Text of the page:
Health: Inside and Out

Written by: Rebecca Marroquin, L.E

Foods and Your Skin 

There’s no single food that has a zero-sum effect on your body. Everything you eat either benefits your health, or it doesn’t. The same is true for your skin; some foods are beneficial while others aren’t. To help you understand the way food and your skin interact, let’s take a look at how your eating habits are related to some common skin problems, including aging. 

The Worst Foods for Acne

If you struggle with acne, you may need to avoid dairy. A recent meta-analysis on the link between dairy and acne, studies involving over 78,000 people. Researchers found dairy consumption predicted an increased likelihood of acne in individuals between the ages of 7 and 30. Sugar may be a bigger culprit too. One of the most well-documented scientific findings regarding the relationship between your meal plan and your skin shows foods high in sugar aggravate your skin and contribute to acne.

When insulin is high, your hormones receive a cue to produce more sebum. Sebum is an oily substance that clogs your pores and causes acne. These findings and others suggest intermittent fasting, which increases insulin sensitivity, may have a role to play in reducing embarrassing pimples and blackheads. 

Eating Well for Youthful Skin 

Your skin sags as you age because collagen production decreases over time. Sugar is especially damaging to collagen because it promotes glycation and increases the production of advanced glycation end products or AGEs. AGEs are harmful compounds that form when protein or fat combine with sugar in your bloodstream. This process is called glycation. Glycation increases when your sugar intake is high or when you eat foods cooked at extremely high temperatures, such as grilled or fried meats.

Intermittent fasting reduces the rate of skin protein glycation because it lowers your blood sugar and improves insulin sensitivity. Intermittent fasting also increases autotaphy, a process that prevents the accumulation of AGEs.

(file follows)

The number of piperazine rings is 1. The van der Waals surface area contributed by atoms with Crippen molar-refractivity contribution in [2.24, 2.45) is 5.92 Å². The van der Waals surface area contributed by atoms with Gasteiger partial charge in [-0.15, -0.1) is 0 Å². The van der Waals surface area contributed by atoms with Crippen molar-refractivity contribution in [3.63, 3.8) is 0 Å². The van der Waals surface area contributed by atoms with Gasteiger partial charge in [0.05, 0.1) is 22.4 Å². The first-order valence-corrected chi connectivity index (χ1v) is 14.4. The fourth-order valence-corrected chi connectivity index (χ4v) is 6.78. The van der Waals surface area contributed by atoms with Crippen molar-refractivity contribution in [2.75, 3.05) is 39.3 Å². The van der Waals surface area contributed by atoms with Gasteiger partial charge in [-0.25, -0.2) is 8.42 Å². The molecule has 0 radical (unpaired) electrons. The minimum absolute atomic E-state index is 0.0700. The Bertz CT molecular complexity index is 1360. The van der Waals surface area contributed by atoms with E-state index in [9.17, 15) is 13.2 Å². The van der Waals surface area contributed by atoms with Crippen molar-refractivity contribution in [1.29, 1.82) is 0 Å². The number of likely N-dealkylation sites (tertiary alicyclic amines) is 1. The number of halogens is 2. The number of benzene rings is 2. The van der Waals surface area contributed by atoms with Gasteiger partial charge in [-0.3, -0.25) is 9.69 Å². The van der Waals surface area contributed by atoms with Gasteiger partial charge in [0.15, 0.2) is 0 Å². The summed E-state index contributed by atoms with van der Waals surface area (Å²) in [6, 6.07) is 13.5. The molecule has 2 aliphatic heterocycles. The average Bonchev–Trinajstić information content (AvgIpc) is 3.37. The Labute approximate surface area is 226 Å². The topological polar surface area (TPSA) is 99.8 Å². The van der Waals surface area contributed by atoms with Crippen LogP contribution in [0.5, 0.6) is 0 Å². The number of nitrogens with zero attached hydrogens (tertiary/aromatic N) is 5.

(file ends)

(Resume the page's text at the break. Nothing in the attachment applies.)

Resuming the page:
Stress and Your Skin

Your skin health is also related to your state of mind. If you’re experiencing troublesome skin conditions, it may be just as helpful to relax as it is to eat well. Your skin is responsible for sensing external stressors such as temperature, pain, or tension. As such, your skin is intimately connected to your nervous system. Scientists call this the ‘brain-skin connection.’ 

Stress is a big deal when it comes to your skin. When you’re stressed, you release the stress hormone cortisol, which triggers acne. Stress also aggravates inflammatory-related conditions such as psoriasis and seborrheic dermatitis. Rosacea, hives, and vitiligo are all worsened or triggered in part by stress. There may even be some truth to the adage stress gives you wrinkles. 

So while it’s vital to eat healthily and stay slim for good skin, it’s equally important not to stress about it! Stress causes a negative feedback loop. When your skin condition makes you stressed, your stress worsens your skin condition. 

Stress relief practices, such as meditation, exercise, and yoga, help calm your mind. Thanks to the brain-skin connection, these results are seen in your body as well. Your skin will benefit from activities that activate your parasympathetic nervous system and decrease cortisol production. It has been proven cortisol requires the presence of sugar.

If skin conditions cause you anxiety, stress, or trauma, a treatment that targets your mind can be just as helpful as a treatment for your skin. 

Intermittent Fasting for Skin Health

For glowing, toned, and clear skin, eat well, sleep well, and exercise. Anything you do to decrease stress, reduce inflammation, and regulate your blood sugar has a beneficial effect on your body’s largest organ. More research is needed to demonstrate conclusive cause and effect between intermittent fasting and your skin. But for now, observational studies suggest intermittent fasting is an easy way to get started on the path to a healthier lifestyle and result in more youthful skin.

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